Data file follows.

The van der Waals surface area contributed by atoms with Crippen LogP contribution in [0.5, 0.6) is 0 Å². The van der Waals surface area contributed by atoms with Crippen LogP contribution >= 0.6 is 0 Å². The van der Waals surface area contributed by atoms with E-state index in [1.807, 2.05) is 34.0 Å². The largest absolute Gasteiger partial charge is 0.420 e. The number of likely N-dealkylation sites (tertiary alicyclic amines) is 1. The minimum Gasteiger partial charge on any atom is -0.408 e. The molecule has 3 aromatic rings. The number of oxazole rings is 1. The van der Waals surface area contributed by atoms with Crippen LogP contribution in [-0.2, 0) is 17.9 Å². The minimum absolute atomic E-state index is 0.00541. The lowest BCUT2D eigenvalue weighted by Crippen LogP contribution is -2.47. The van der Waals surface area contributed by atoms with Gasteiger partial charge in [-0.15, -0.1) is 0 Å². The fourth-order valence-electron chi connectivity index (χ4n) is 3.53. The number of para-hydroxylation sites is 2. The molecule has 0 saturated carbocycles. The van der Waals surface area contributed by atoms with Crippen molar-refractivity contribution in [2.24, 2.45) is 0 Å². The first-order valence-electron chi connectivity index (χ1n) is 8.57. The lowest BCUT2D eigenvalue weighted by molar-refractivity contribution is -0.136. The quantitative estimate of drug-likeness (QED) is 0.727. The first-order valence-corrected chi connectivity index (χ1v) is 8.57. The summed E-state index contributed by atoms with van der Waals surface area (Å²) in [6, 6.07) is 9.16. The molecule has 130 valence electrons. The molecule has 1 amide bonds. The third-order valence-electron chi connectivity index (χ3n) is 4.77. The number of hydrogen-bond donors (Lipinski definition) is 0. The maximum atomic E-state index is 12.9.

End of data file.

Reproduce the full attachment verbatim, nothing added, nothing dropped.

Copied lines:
The van der Waals surface area contributed by atoms with Crippen LogP contribution in [0.5, 0.6) is 0 Å². The van der Waals surface area contributed by atoms with Crippen LogP contribution >= 0.6 is 0 Å². The van der Waals surface area contributed by atoms with E-state index in [1.807, 2.05) is 34.0 Å². The largest absolute Gasteiger partial charge is 0.420 e. The number of likely N-dealkylation sites (tertiary alicyclic amines) is 1. The minimum Gasteiger partial charge on any atom is -0.408 e. The molecule has 3 aromatic rings. The number of oxazole rings is 1. The van der Waals surface area contributed by atoms with Crippen LogP contribution in [-0.2, 0) is 17.9 Å². The minimum absolute atomic E-state index is 0.00541. The lowest BCUT2D eigenvalue weighted by Crippen LogP contribution is -2.47. The van der Waals surface area contributed by atoms with Gasteiger partial charge in [-0.15, -0.1) is 0 Å². The fourth-order valence-electron chi connectivity index (χ4n) is 3.53. The number of para-hydroxylation sites is 2. The molecule has 0 saturated carbocycles. The van der Waals surface area contributed by atoms with Crippen molar-refractivity contribution in [2.24, 2.45) is 0 Å². The first-order valence-electron chi connectivity index (χ1n) is 8.57. The lowest BCUT2D eigenvalue weighted by molar-refractivity contribution is -0.136. The quantitative estimate of drug-likeness (QED) is 0.727. The first-order valence-corrected chi connectivity index (χ1v) is 8.57. The summed E-state index contributed by atoms with van der Waals surface area (Å²) in [6, 6.07) is 9.16. The molecule has 130 valence electrons. The molecule has 1 amide bonds. The third-order valence-electron chi connectivity index (χ3n) is 4.77. The number of hydrogen-bond donors (Lipinski definition) is 0. The maximum atomic E-state index is 12.9.